AP: I’m excited to see all of the different places my work in humane education will take me. I have so many ideas!

A question came to my mind recently, “What’s the point in changing, when we’ve lost our sense of wonder with the world?” I think this question is pivotal to humane education and one of the areas where I want to focus my work.

Mr. Rogers has been an incredibly influential person in my life, especially as I was growing up. I want to look at the work he has done and find a way to carry on the message through solutionary eyes.

I want to help others rediscover that wonder that they once had as a child, so they can see how much there is to gain when they realize just how interconnected our lives are.

Another area of work that I want to continue is illuminating the juxtapositions of life in a way that is joyful and that invites people in. I want to use joy as a vehicle for social change.

I want to inspire other people in a way that it leaves them feeling like they can fly and gives them the tools to fly. In a world that seems unbalanced and filled with hate, we can tip the scales toward love every single day.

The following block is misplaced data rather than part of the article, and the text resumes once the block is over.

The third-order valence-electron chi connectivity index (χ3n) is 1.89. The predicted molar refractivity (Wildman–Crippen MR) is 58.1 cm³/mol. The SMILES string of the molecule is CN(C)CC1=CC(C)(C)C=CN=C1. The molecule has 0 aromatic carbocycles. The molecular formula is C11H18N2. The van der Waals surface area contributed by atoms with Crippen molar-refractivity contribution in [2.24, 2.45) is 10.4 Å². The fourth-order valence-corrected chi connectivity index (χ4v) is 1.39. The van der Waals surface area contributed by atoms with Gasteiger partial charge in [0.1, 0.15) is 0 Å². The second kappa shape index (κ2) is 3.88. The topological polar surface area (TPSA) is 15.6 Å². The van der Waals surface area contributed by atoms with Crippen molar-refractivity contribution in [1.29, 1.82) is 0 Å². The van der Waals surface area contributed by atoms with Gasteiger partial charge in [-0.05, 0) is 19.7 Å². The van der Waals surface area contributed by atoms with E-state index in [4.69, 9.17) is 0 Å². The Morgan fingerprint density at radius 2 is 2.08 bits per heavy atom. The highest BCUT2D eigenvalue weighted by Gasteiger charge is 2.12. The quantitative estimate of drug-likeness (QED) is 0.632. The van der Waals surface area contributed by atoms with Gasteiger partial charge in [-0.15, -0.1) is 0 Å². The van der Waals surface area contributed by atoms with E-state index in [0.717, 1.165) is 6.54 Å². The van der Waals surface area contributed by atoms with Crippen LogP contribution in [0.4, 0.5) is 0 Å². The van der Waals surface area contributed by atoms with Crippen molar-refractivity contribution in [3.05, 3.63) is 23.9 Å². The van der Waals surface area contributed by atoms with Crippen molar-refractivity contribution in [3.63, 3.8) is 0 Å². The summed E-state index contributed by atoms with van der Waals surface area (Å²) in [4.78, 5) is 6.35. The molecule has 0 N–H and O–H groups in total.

Lastly, a longer-term idea that I have is to make dying solutionary.

Can we completely reframe the way we look at cemeteries and the idea of death? I see an enormous opportunity in changing the way we memorialize our loved ones, as the conventional way hasn’t changed much.

My vision is to create a protected space where we can regrow forests with those who have died, using Bio Urns. What was once exanimate space could be filled with life.

The forest would be a place for families to come and reflect and be with their loved ones, much like with traditional cemeteries. The difference is that it would also be a place of renewal and growth.

I envision a solutionary “living building” center for social change within the forest, where people would be welcome to meditate, practice yoga, or explore their creativity.

It could be a space for community to meet and grow and develop together. Native plants would fill the space to further support the ecosystem.